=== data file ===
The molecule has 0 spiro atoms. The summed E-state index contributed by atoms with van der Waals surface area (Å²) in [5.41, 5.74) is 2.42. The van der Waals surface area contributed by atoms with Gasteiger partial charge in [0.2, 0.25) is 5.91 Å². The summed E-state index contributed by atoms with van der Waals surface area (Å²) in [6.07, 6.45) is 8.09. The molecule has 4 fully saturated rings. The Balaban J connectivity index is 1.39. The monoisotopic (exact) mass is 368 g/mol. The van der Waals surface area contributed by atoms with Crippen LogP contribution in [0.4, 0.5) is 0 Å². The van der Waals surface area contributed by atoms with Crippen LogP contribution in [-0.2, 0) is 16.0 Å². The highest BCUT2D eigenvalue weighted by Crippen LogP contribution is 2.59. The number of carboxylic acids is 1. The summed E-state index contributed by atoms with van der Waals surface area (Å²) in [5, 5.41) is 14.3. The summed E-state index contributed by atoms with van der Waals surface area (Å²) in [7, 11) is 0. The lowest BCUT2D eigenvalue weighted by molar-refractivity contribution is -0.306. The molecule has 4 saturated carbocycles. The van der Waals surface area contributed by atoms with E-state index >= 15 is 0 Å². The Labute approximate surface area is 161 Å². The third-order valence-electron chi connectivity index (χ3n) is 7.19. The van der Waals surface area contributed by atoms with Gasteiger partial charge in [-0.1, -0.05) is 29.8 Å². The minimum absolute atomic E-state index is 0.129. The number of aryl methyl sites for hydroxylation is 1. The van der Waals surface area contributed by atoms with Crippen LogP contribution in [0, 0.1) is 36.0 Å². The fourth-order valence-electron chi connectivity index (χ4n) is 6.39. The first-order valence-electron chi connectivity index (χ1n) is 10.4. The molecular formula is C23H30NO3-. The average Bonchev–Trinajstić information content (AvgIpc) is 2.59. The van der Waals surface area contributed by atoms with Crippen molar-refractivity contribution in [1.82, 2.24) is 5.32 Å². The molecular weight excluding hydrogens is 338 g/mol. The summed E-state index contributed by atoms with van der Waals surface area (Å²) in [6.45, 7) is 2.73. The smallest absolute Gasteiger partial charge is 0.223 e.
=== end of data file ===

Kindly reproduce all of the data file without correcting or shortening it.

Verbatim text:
The molecule has 0 spiro atoms. The summed E-state index contributed by atoms with van der Waals surface area (Å²) in [5.41, 5.74) is 2.42. The van der Waals surface area contributed by atoms with Gasteiger partial charge in [0.2, 0.25) is 5.91 Å². The summed E-state index contributed by atoms with van der Waals surface area (Å²) in [6.07, 6.45) is 8.09. The molecule has 4 fully saturated rings. The Balaban J connectivity index is 1.39. The monoisotopic (exact) mass is 368 g/mol. The van der Waals surface area contributed by atoms with Crippen LogP contribution in [0.4, 0.5) is 0 Å². The van der Waals surface area contributed by atoms with Crippen LogP contribution in [-0.2, 0) is 16.0 Å². The highest BCUT2D eigenvalue weighted by Crippen LogP contribution is 2.59. The number of carboxylic acids is 1. The summed E-state index contributed by atoms with van der Waals surface area (Å²) in [5, 5.41) is 14.3. The summed E-state index contributed by atoms with van der Waals surface area (Å²) in [7, 11) is 0. The lowest BCUT2D eigenvalue weighted by molar-refractivity contribution is -0.306. The molecule has 4 saturated carbocycles. The van der Waals surface area contributed by atoms with E-state index >= 15 is 0 Å². The Labute approximate surface area is 161 Å². The third-order valence-electron chi connectivity index (χ3n) is 7.19. The van der Waals surface area contributed by atoms with Gasteiger partial charge in [-0.1, -0.05) is 29.8 Å². The minimum absolute atomic E-state index is 0.129. The number of aryl methyl sites for hydroxylation is 1. The van der Waals surface area contributed by atoms with Crippen LogP contribution in [0, 0.1) is 36.0 Å². The fourth-order valence-electron chi connectivity index (χ4n) is 6.39. The first-order valence-electron chi connectivity index (χ1n) is 10.4. The molecular formula is C23H30NO3-. The average Bonchev–Trinajstić information content (AvgIpc) is 2.59. The van der Waals surface area contributed by atoms with Crippen molar-refractivity contribution in [1.82, 2.24) is 5.32 Å². The molecular weight excluding hydrogens is 338 g/mol. The summed E-state index contributed by atoms with van der Waals surface area (Å²) in [6.45, 7) is 2.73. The smallest absolute Gasteiger partial charge is 0.223 e.